Much has been written recently about the importance of using a system lens, or focusing on system change, to make real progress against some of society’s toughest challenges. But what does that really mean? The following definition of system change resonated with us, from NPC’s guide:
“Systems change is an intentional process designed to alter the status quo by shifting the function or structure of an identified system with purposeful interventions. It is a journey which can require a radical change in people’s attitudes as well as in the ways people work. Systems change aims to bring about lasting change by altering underlying structures and supporting mechanisms which make the system operate in a particular way. These can include policies, routines, relationships, resources, power structures and values.”
However, to change the system, you need to first understand the system, and mapping is a great way to do that. A “system,” as described by Julia Coffman in her 2007 framework for evaluating system change, is “a group of interacting, interrelated, and interdependent components that form a complex and unified whole.” A system’s overall purpose or goal is achieved through the actions and interactions of its components.
As you can imagine, there are a number of different ways you might approach mapping the system to represent system elements and connections. For example, you might create:
- Actor maps, to show which individuals and/or organizations are key players in the space and how they are connected
- Mind maps, that highlight various trends in the external environment that influence the issue at hand
- Issue maps, which lay out the political, social, or economic issues affecting a given geography or constituency (often used by advocacy groups)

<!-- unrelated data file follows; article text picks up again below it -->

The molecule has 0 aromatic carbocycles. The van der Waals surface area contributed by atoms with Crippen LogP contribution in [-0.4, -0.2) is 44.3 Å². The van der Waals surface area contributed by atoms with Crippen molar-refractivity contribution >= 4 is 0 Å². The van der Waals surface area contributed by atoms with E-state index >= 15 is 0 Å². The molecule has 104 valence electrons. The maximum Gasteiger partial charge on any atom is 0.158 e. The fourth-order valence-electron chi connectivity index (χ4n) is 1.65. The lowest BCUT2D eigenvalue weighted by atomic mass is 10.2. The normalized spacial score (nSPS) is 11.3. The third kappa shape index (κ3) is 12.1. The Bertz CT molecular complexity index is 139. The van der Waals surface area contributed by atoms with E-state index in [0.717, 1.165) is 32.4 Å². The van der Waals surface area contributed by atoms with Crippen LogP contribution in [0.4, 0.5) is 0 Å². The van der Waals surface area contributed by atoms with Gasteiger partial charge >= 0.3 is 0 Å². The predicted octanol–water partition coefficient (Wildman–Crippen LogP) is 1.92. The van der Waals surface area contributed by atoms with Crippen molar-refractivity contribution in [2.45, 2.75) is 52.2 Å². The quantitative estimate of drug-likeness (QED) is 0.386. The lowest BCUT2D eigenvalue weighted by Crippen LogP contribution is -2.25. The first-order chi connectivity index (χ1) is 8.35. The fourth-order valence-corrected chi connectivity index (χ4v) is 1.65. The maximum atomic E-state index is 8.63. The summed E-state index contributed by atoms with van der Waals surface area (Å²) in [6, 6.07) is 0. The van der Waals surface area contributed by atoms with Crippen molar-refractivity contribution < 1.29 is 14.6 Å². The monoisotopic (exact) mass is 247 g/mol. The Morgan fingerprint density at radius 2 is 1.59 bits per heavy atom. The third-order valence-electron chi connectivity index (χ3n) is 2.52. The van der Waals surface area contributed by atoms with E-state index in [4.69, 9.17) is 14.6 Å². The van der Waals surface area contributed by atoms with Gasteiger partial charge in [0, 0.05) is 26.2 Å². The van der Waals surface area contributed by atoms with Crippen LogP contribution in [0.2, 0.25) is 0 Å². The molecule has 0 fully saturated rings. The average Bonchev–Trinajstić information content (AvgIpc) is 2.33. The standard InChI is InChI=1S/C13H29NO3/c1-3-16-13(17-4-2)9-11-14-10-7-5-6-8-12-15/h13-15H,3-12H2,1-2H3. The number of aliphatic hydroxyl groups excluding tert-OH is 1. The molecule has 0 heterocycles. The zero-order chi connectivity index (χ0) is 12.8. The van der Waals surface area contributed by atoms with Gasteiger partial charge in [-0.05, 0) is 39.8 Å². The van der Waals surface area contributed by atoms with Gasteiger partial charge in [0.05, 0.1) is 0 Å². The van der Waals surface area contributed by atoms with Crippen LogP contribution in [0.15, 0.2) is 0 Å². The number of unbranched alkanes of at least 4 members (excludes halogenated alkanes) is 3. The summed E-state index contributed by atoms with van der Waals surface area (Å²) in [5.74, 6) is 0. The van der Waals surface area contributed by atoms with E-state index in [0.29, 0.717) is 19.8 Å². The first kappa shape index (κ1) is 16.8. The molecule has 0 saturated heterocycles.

- Causal-loop diagrams, that focus on explicating the feedback loops (positive and negative) that lead to system behavior or functioning
In our client work, we’ve found that mapping the actors in the system (often called “system elements”) and their relationship is a useful exercise for creating a common understanding of what’s in, and out, of the system. In our evaluation work, system maps are particularly useful in:
- Helping capture the system that we are evaluating, along with its various sub-systems
- Telling the story of the level of complexity of the initiative in a non-linear way
- Helping identify where to focus the evaluation (along with other tools like outcomes maps, timeline maps, theories of change, etc.)
We are currently developing a “how to” guide for creating actor system maps, based on our experience working with clients. We expect to share the system mapping tool this winter. Until then, be on the lookout for more blogs about system mapping in action, using examples from FSG’s client work.
How have you used system mapping in your own work? We would love to hear from you about your own experience. Please leave a comment below.